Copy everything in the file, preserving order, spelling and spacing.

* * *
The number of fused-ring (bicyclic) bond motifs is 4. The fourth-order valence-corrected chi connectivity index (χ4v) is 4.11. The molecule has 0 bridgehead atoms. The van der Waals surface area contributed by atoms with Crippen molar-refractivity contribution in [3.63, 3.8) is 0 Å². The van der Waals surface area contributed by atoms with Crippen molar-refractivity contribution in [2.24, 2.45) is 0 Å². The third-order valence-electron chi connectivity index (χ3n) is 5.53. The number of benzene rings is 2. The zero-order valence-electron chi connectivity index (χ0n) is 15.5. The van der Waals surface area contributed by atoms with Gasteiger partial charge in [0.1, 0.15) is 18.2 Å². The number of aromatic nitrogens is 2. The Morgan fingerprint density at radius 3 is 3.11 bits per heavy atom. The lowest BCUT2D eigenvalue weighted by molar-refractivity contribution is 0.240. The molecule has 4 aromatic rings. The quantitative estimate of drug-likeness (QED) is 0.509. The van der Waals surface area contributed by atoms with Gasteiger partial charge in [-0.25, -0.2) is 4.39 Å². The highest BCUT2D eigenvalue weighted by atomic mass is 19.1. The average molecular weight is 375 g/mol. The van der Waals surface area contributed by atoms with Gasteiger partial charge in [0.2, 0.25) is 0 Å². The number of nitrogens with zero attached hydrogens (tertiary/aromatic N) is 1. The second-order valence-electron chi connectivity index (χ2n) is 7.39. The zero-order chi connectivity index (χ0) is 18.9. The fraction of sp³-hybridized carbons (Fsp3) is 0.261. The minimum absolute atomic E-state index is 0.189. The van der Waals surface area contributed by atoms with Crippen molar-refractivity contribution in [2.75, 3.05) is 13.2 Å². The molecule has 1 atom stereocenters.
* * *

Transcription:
The number of fused-ring (bicyclic) bond motifs is 4. The fourth-order valence-corrected chi connectivity index (χ4v) is 4.11. The molecule has 0 bridgehead atoms. The van der Waals surface area contributed by atoms with Crippen molar-refractivity contribution in [3.63, 3.8) is 0 Å². The van der Waals surface area contributed by atoms with Crippen molar-refractivity contribution in [2.24, 2.45) is 0 Å². The third-order valence-electron chi connectivity index (χ3n) is 5.53. The number of benzene rings is 2. The zero-order valence-electron chi connectivity index (χ0n) is 15.5. The van der Waals surface area contributed by atoms with Gasteiger partial charge in [0.1, 0.15) is 18.2 Å². The number of aromatic nitrogens is 2. The Morgan fingerprint density at radius 3 is 3.11 bits per heavy atom. The lowest BCUT2D eigenvalue weighted by molar-refractivity contribution is 0.240. The molecule has 4 aromatic rings. The quantitative estimate of drug-likeness (QED) is 0.509. The van der Waals surface area contributed by atoms with Gasteiger partial charge in [-0.25, -0.2) is 4.39 Å². The highest BCUT2D eigenvalue weighted by atomic mass is 19.1. The average molecular weight is 375 g/mol. The van der Waals surface area contributed by atoms with Gasteiger partial charge in [0.2, 0.25) is 0 Å². The number of nitrogens with zero attached hydrogens (tertiary/aromatic N) is 1. The second-order valence-electron chi connectivity index (χ2n) is 7.39. The zero-order chi connectivity index (χ0) is 18.9. The fraction of sp³-hybridized carbons (Fsp3) is 0.261. The minimum absolute atomic E-state index is 0.189. The van der Waals surface area contributed by atoms with Crippen molar-refractivity contribution in [2.75, 3.05) is 13.2 Å². The molecule has 1 atom stereocenters.